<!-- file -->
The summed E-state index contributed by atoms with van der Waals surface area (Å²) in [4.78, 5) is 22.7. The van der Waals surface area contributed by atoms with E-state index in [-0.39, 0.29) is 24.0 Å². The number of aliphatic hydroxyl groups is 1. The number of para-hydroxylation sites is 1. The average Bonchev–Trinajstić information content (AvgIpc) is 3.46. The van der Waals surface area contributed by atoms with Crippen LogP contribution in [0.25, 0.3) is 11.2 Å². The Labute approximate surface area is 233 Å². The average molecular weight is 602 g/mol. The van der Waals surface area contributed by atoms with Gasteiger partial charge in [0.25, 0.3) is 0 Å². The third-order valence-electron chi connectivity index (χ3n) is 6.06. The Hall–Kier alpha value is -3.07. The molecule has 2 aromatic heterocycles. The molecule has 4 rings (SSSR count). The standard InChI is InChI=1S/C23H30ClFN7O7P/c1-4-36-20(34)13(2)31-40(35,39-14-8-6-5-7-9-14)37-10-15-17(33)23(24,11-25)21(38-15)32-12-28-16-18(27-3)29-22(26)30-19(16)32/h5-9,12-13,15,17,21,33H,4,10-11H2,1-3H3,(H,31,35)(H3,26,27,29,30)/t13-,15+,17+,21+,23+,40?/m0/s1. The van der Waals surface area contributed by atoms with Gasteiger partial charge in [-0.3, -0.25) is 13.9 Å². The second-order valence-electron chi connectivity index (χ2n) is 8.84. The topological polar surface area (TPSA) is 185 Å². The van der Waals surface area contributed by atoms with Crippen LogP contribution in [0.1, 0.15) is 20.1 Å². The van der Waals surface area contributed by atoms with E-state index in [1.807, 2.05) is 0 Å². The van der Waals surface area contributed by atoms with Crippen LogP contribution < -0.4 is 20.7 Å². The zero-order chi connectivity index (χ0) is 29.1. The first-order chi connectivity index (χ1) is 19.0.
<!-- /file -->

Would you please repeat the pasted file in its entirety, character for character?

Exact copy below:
The summed E-state index contributed by atoms with van der Waals surface area (Å²) in [4.78, 5) is 22.7. The van der Waals surface area contributed by atoms with E-state index in [-0.39, 0.29) is 24.0 Å². The number of aliphatic hydroxyl groups is 1. The number of para-hydroxylation sites is 1. The average Bonchev–Trinajstić information content (AvgIpc) is 3.46. The van der Waals surface area contributed by atoms with Crippen LogP contribution in [0.25, 0.3) is 11.2 Å². The Labute approximate surface area is 233 Å². The average molecular weight is 602 g/mol. The van der Waals surface area contributed by atoms with Gasteiger partial charge in [0.25, 0.3) is 0 Å². The third-order valence-electron chi connectivity index (χ3n) is 6.06. The Hall–Kier alpha value is -3.07. The molecule has 2 aromatic heterocycles. The molecule has 4 rings (SSSR count). The standard InChI is InChI=1S/C23H30ClFN7O7P/c1-4-36-20(34)13(2)31-40(35,39-14-8-6-5-7-9-14)37-10-15-17(33)23(24,11-25)21(38-15)32-12-28-16-18(27-3)29-22(26)30-19(16)32/h5-9,12-13,15,17,21,33H,4,10-11H2,1-3H3,(H,31,35)(H3,26,27,29,30)/t13-,15+,17+,21+,23+,40?/m0/s1. The van der Waals surface area contributed by atoms with Gasteiger partial charge in [-0.3, -0.25) is 13.9 Å². The second-order valence-electron chi connectivity index (χ2n) is 8.84. The topological polar surface area (TPSA) is 185 Å². The van der Waals surface area contributed by atoms with Crippen LogP contribution in [0.1, 0.15) is 20.1 Å². The van der Waals surface area contributed by atoms with E-state index in [1.807, 2.05) is 0 Å². The van der Waals surface area contributed by atoms with Crippen LogP contribution < -0.4 is 20.7 Å². The zero-order chi connectivity index (χ0) is 29.1. The first-order chi connectivity index (χ1) is 19.0.